Benchmarking indicators with target values for monitoring.
© AdobeStock, Nuthawut

Nearly every indicator which provides information about the performance of the bioeconomy may be associated with target value(s). Those targets, while ideally derived from scientific understanding, are basically normative and usually defined by political processes. In quite a number of cases, trade-offs between different targets and sustainability goals may be observed, in particular when observations are crossing scales.

Like the indicators, their target values may apply to local, national, regional or global scales. For instance, the local threshold of 50 mg/l Nitrate in drinking water, which has been set for medical precaution, tends to limit the application of nitrogen fertilizer and manure on agricultural areas and tends to support organic farming practices. At the national level, in Germany, the area of forest must not be diminished, so that increasing demands for agriculture land can only be fullfilled by using foreign area, if no counteraction such as reduced food waste generation is taken.

At the global level, planetary boundaries have been suggested [1], and the Earth Commission is striving to update and extend the concept by identifying a safe and just corridor for people and the planet [2]. Besides boundaries for GHG emissions, nitrogen and phosphorous, the other thresholds considered address the state of the global environment. For effective measures to reach those thresholds, however, actionable targets are required which are closer to production and consumption activities. State targets must be translated into pressure-based management targets. For instance, a minimum extent of global forest area can only be conserved against deforestation when pressures such as the (a) overexploitation of forests, and (b) the expansion of agricultural land are halted. For that purpose, indicators like (a) the timber footprint of consumption can be compared to the national, regional or global net annual increment of forests in order to assess whether consumption levels exceed sustainable capacities [3]; and (b) the agricultural land footprint of a country´s product consumption can be compared to national, regional or global availability [4].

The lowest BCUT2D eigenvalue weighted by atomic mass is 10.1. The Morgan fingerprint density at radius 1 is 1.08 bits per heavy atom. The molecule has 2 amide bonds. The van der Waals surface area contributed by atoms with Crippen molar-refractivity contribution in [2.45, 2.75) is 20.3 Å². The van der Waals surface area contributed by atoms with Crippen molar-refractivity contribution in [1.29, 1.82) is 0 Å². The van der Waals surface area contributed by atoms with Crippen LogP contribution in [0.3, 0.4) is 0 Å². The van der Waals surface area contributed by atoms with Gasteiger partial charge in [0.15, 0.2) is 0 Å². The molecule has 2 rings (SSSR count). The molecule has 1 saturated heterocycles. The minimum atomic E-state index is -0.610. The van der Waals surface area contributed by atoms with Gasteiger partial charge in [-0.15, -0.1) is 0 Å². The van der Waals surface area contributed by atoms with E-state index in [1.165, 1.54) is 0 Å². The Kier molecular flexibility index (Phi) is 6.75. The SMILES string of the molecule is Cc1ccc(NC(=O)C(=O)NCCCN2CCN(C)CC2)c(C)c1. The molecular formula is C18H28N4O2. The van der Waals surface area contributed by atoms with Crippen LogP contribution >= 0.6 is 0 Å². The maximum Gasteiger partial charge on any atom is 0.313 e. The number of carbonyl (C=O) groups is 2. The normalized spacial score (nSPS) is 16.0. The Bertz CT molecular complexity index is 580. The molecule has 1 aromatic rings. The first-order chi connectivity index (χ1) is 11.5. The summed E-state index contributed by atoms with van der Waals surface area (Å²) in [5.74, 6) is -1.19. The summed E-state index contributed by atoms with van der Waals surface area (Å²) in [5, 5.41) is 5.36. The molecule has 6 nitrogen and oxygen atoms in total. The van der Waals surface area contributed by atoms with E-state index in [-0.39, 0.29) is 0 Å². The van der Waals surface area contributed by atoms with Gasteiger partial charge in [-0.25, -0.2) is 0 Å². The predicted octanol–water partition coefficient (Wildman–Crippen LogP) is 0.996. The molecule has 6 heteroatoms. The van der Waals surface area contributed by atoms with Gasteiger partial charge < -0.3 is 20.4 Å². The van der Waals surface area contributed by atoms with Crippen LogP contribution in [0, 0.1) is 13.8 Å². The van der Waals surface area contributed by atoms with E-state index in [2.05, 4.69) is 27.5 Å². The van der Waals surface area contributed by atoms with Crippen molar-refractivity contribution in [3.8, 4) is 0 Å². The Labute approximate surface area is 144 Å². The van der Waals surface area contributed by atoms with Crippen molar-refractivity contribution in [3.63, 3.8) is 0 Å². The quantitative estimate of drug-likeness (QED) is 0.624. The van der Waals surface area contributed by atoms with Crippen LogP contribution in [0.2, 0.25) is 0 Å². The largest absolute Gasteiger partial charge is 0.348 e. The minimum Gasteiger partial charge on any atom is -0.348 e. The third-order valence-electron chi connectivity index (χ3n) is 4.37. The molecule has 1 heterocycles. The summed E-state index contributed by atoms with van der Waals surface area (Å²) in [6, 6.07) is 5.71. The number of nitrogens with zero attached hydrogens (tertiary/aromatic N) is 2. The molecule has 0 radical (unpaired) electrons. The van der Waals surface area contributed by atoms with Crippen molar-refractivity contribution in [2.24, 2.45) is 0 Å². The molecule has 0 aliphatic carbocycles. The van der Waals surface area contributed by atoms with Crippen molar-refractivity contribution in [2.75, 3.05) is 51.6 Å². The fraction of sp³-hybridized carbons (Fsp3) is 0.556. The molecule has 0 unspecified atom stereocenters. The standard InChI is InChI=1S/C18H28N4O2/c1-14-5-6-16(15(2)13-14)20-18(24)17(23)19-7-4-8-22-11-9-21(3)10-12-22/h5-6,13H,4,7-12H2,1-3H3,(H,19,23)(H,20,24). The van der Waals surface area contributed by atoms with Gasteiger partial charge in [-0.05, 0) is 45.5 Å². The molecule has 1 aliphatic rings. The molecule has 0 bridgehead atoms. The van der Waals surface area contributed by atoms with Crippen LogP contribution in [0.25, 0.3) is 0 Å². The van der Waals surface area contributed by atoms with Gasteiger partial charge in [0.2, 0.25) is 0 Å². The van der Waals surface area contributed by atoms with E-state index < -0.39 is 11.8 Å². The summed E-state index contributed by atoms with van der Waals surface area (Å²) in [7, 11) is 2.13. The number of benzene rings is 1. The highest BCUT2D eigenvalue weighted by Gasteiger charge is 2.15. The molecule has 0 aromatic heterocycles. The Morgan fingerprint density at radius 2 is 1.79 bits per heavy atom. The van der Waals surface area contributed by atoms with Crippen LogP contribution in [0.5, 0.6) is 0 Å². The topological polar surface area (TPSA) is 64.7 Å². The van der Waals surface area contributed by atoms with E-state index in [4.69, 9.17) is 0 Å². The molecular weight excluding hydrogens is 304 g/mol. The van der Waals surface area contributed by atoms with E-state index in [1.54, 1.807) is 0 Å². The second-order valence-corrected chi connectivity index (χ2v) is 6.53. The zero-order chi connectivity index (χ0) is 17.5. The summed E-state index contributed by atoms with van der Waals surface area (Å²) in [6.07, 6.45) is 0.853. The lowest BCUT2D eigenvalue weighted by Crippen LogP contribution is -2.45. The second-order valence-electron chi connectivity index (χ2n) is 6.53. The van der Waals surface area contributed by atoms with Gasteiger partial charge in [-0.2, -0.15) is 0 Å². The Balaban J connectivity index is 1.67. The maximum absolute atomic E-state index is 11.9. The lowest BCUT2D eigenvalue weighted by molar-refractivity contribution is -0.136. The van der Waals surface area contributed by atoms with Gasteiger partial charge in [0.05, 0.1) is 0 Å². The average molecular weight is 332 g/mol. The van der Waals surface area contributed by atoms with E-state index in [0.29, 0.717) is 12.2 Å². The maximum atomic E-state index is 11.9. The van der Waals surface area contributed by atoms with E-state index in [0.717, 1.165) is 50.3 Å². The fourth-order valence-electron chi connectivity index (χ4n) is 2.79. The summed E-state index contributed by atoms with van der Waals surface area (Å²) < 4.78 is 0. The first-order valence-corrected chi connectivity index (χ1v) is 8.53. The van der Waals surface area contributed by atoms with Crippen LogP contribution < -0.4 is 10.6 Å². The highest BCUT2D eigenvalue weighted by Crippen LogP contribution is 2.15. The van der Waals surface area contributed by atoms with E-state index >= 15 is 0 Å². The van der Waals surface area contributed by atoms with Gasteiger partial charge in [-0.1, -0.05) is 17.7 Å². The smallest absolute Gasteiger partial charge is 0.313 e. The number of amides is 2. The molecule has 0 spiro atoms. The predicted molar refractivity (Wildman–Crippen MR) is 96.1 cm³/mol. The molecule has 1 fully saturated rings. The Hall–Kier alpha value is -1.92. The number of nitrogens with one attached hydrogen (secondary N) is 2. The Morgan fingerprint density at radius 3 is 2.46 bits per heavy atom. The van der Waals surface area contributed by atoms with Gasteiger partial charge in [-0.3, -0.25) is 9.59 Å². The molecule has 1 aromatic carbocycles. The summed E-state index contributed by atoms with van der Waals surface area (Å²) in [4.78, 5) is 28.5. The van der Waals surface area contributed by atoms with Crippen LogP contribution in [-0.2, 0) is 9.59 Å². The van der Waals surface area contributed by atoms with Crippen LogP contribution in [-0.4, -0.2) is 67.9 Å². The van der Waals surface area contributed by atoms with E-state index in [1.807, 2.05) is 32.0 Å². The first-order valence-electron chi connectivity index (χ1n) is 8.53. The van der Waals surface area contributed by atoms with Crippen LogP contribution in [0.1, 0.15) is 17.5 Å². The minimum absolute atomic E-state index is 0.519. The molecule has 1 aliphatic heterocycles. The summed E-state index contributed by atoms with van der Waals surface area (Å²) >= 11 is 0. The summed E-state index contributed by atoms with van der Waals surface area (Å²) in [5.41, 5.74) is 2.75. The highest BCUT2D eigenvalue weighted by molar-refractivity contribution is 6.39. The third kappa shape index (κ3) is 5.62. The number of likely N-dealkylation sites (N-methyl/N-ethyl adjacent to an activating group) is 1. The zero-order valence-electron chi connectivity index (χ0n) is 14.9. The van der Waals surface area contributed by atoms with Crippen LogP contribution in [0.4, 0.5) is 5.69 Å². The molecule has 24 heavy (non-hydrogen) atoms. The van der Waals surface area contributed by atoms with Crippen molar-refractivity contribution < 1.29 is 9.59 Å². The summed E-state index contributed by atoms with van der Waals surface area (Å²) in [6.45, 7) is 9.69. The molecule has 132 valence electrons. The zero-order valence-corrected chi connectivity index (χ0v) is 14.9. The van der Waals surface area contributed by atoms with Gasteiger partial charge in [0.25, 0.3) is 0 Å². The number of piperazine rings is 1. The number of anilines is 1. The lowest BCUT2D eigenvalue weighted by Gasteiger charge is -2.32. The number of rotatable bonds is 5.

Recent orientation values for budgeting resource and climate footprints have been suggested for both biotic and abiotic resources [5].


Notes and references

  1. Rockström et al. (2009). A safe operating space for humanity. Nature. doi: 10.1038/461472a and Steffen et al. (2015). Planetary boundaries: Guiding human development on a changing planet. doi: 1126/science.1259855
  2. Rockström et al. (2021). Identifying a Safe and Just Corridor for People and the Planet. Earth’s Fut. doi:1029/2020EF001866
  3. Beck-O’Brien et al. (2022). Everything from wood – The resource of the future or the next crisis? How footprints, benchmarks and targets can support a balanced bioeconomy transition. WWF Germany. Available at:
  4. Bringezu et al. (2021). Environmental and socioeconomic footprints of the German bioeconomy. Sustain. doi: 10.1038/s41893-021-00725-3.
  5. Bringezu et al (2022). The World Budget: Safe and fair resource use for global survival and well-being.